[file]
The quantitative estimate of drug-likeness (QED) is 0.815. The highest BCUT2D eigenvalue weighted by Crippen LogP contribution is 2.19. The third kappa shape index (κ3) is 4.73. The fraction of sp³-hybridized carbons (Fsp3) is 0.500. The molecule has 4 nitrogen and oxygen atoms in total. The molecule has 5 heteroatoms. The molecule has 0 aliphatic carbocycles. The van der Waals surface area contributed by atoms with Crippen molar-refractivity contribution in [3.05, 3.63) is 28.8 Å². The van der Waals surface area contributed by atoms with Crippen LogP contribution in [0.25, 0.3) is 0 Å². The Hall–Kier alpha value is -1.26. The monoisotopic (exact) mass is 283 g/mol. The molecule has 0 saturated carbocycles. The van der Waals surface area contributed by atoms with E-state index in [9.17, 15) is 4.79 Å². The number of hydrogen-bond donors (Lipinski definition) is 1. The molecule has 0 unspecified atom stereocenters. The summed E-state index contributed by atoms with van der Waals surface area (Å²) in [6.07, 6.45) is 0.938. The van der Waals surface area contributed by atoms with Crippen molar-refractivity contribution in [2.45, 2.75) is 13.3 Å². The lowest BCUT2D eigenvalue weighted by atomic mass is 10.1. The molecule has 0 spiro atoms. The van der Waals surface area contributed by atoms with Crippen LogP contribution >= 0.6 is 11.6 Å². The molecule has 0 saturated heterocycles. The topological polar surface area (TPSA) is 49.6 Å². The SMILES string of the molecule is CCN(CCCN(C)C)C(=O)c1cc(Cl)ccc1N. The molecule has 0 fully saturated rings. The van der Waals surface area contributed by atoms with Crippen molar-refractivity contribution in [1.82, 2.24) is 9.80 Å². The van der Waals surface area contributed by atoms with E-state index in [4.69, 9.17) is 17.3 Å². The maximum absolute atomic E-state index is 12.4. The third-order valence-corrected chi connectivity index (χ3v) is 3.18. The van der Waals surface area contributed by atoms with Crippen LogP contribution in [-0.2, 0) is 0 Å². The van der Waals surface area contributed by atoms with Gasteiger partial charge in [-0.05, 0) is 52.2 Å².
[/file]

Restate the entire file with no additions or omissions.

The quantitative estimate of drug-likeness (QED) is 0.815. The highest BCUT2D eigenvalue weighted by Crippen LogP contribution is 2.19. The third kappa shape index (κ3) is 4.73. The fraction of sp³-hybridized carbons (Fsp3) is 0.500. The molecule has 4 nitrogen and oxygen atoms in total. The molecule has 5 heteroatoms. The molecule has 0 aliphatic carbocycles. The van der Waals surface area contributed by atoms with Crippen molar-refractivity contribution in [3.05, 3.63) is 28.8 Å². The van der Waals surface area contributed by atoms with Crippen LogP contribution in [0.25, 0.3) is 0 Å². The Hall–Kier alpha value is -1.26. The monoisotopic (exact) mass is 283 g/mol. The molecule has 0 saturated carbocycles. The van der Waals surface area contributed by atoms with E-state index in [9.17, 15) is 4.79 Å². The number of hydrogen-bond donors (Lipinski definition) is 1. The molecule has 0 unspecified atom stereocenters. The summed E-state index contributed by atoms with van der Waals surface area (Å²) in [6.07, 6.45) is 0.938. The van der Waals surface area contributed by atoms with Crippen molar-refractivity contribution in [2.45, 2.75) is 13.3 Å². The lowest BCUT2D eigenvalue weighted by atomic mass is 10.1. The molecule has 0 spiro atoms. The van der Waals surface area contributed by atoms with Crippen LogP contribution >= 0.6 is 11.6 Å². The molecule has 0 saturated heterocycles. The topological polar surface area (TPSA) is 49.6 Å². The SMILES string of the molecule is CCN(CCCN(C)C)C(=O)c1cc(Cl)ccc1N. The molecule has 0 fully saturated rings. The van der Waals surface area contributed by atoms with Crippen molar-refractivity contribution in [1.82, 2.24) is 9.80 Å². The van der Waals surface area contributed by atoms with E-state index in [4.69, 9.17) is 17.3 Å². The maximum absolute atomic E-state index is 12.4. The third-order valence-corrected chi connectivity index (χ3v) is 3.18. The van der Waals surface area contributed by atoms with Crippen LogP contribution in [-0.2, 0) is 0 Å². The van der Waals surface area contributed by atoms with Gasteiger partial charge in [-0.05, 0) is 52.2 Å².